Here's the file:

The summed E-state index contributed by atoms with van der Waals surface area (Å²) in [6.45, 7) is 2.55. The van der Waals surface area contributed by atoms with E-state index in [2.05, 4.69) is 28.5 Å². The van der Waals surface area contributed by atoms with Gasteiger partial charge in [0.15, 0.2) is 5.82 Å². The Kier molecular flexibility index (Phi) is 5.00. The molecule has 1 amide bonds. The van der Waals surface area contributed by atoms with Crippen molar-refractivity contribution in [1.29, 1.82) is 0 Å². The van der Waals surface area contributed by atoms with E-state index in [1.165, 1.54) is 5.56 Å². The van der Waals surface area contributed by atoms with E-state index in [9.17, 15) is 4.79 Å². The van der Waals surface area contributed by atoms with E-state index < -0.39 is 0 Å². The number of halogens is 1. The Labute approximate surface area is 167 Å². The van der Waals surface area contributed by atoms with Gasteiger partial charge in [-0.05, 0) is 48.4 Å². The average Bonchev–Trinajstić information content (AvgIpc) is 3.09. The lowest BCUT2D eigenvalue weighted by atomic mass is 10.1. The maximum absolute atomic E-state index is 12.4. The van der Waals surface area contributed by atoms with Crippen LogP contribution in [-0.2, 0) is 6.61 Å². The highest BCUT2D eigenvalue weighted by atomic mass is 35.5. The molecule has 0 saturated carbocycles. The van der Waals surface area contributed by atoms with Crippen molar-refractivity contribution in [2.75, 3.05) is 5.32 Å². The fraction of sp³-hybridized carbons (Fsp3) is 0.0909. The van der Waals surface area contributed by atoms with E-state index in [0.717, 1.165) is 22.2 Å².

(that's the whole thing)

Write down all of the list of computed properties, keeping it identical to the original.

The summed E-state index contributed by atoms with van der Waals surface area (Å²) in [6.45, 7) is 2.55. The van der Waals surface area contributed by atoms with E-state index in [2.05, 4.69) is 28.5 Å². The van der Waals surface area contributed by atoms with Gasteiger partial charge in [0.15, 0.2) is 5.82 Å². The Kier molecular flexibility index (Phi) is 5.00. The molecule has 1 amide bonds. The van der Waals surface area contributed by atoms with Crippen molar-refractivity contribution in [1.29, 1.82) is 0 Å². The van der Waals surface area contributed by atoms with E-state index in [1.165, 1.54) is 5.56 Å². The van der Waals surface area contributed by atoms with E-state index in [9.17, 15) is 4.79 Å². The van der Waals surface area contributed by atoms with E-state index < -0.39 is 0 Å². The number of halogens is 1. The Labute approximate surface area is 167 Å². The van der Waals surface area contributed by atoms with Gasteiger partial charge in [-0.05, 0) is 48.4 Å². The average Bonchev–Trinajstić information content (AvgIpc) is 3.09. The lowest BCUT2D eigenvalue weighted by atomic mass is 10.1. The maximum absolute atomic E-state index is 12.4. The van der Waals surface area contributed by atoms with Crippen LogP contribution in [-0.2, 0) is 6.61 Å². The highest BCUT2D eigenvalue weighted by atomic mass is 35.5. The molecule has 0 saturated carbocycles. The van der Waals surface area contributed by atoms with Crippen molar-refractivity contribution in [2.75, 3.05) is 5.32 Å². The fraction of sp³-hybridized carbons (Fsp3) is 0.0909. The van der Waals surface area contributed by atoms with E-state index in [0.717, 1.165) is 22.2 Å².